3. Knowledge, wisdom and insight
  4. Transcendence belief
  5. Compassion, Generosity and Tolerance
  6. Conscious interaction with others, oneself and the environment (corresponds in the broadest sense to caution interaction on a horizontal plane)
  7. Reverence and gratitude
  8. Equanimity and meditation

Rudolf Sponsel lists behaviors by which, in his opinion, outsiders can recognize whether another person is characterized by “spirituality”: “Waking up and getting up ritual (greeting the day appropriately), contemplating, pausing, reflecting, meditating (Satipatthana meditation), taking a walk, doing household chores (e. g. doing the dishes, ironing, peeling onions, watering flowers), in the privacy of the toilet, giving thanks before eating, in a design (setting the table, making the apartment beautiful, painting), listening to music, paying attention to a log fire or candlelight; breathing consciously; full attention and devotion to an activity, flowers, a spiritual text (e.g. Borges: If I Could Live My Life Over Again ); appreciation rituals, sayings; reflecting on one’s own life story; having inner dialogues with caregivers and inanimate objects (nature, destiny, cosmos, stars, Mother Earth…).”

Anything that is done with a certain mindfulness, care, devotion or awareness can express spirituality. “Rituals can help, but sometimes involve the danger of the mechanical (rattling down 50 rosaries) and being empty,” says Sponsel. [36]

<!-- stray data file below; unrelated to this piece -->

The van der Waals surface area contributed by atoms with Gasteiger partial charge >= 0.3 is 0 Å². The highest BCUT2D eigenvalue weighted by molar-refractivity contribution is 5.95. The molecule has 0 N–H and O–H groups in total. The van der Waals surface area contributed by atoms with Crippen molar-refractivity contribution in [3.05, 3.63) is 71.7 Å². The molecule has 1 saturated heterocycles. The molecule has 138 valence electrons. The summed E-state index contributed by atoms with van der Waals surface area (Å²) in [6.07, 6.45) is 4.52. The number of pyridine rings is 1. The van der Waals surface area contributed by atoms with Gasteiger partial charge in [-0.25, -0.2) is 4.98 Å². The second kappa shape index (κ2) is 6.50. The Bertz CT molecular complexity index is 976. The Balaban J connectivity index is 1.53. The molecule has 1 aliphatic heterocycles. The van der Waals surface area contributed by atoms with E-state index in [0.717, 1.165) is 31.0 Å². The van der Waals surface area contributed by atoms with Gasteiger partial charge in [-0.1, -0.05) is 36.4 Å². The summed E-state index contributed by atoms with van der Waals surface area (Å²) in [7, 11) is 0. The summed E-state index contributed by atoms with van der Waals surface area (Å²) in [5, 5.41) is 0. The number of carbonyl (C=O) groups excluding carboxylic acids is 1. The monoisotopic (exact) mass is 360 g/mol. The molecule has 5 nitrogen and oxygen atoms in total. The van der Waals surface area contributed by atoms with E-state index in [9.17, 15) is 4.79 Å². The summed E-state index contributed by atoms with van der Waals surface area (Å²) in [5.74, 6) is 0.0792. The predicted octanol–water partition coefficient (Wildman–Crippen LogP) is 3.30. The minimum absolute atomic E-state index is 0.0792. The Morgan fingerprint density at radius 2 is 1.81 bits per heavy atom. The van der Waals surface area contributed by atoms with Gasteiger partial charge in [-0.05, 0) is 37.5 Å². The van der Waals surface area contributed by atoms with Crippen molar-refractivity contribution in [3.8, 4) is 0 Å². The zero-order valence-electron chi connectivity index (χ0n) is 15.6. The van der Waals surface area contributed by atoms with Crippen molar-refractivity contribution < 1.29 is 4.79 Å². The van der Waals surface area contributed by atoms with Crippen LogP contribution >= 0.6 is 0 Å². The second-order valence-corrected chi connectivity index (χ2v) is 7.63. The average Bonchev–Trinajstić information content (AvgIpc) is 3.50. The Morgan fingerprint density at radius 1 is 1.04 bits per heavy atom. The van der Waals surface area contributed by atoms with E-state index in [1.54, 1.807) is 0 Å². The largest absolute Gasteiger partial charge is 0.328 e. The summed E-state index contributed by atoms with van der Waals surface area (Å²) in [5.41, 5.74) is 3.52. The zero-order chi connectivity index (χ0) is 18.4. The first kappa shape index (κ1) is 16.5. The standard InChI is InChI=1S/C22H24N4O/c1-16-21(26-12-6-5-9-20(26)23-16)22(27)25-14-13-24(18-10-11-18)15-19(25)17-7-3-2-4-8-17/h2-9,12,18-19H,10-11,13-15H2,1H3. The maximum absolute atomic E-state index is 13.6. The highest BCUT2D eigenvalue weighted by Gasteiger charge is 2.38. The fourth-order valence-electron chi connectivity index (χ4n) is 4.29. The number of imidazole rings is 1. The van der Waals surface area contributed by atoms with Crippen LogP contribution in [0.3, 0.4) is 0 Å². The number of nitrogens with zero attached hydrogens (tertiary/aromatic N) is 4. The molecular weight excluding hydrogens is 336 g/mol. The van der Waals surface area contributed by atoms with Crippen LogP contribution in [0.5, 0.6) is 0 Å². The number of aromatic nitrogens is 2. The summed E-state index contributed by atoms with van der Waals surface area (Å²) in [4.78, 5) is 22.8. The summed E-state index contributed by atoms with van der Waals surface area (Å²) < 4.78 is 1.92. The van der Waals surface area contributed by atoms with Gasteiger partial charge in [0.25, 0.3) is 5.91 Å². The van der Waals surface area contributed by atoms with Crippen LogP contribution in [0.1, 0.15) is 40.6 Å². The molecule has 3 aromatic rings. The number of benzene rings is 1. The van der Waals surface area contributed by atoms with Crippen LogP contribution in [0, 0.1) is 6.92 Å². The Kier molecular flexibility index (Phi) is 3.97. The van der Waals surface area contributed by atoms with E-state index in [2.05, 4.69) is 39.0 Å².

Evaluation of the material

Horst W. Opaschowski sees a deeper reason for the fact that less importance is attached to making money in the 21st century than before the turn of the millennium. Most people in highly developed countries now equate the narrower concept of “prosperity” to the material-economic, which began in the late 18th century, as inappropriate. Instead of always more (= standard of living), value is now placed on always better (= quality of life): The latter is more sustainable and ensures greater life satisfaction. For anti-globalists, on the other hand, questions about the meaning of life are pure luxury: money and material values are becoming increasingly more important to them.[37]

Spiritual experiences

Often spiritual experiences such as near-death experiences, after-death contact or mediumistic contacts are the starting point for a life of spirituality. According to studies, between 4 to 15 percent of people in the U.S., Australia and Germany have a near-death experience.\[38]\[39] A near-death experience is associated with after-effects, which often include a sharp increase in spirituality in the person affected (see After-effects of near-death experiences). Similarly, in various surveys, between 10 and 80 percent of respondents report experiencing after-death contacts (see Frequency of After-Death Contacts). Most religions also claim that their teachings are based on spiritual experiences – experienced, for example, by prophets, mystics, etc.

Psychedelics such as psilocybin and other substances called entheogens can trigger spiritual experiences. Among many indigenous peoples, such plant agents have been used traditionally for centuries. Shamans and similar spirit charmers often use them in combination with other spiritual practices. According to one study, combining them with regular meditation also enhances their effects.[40]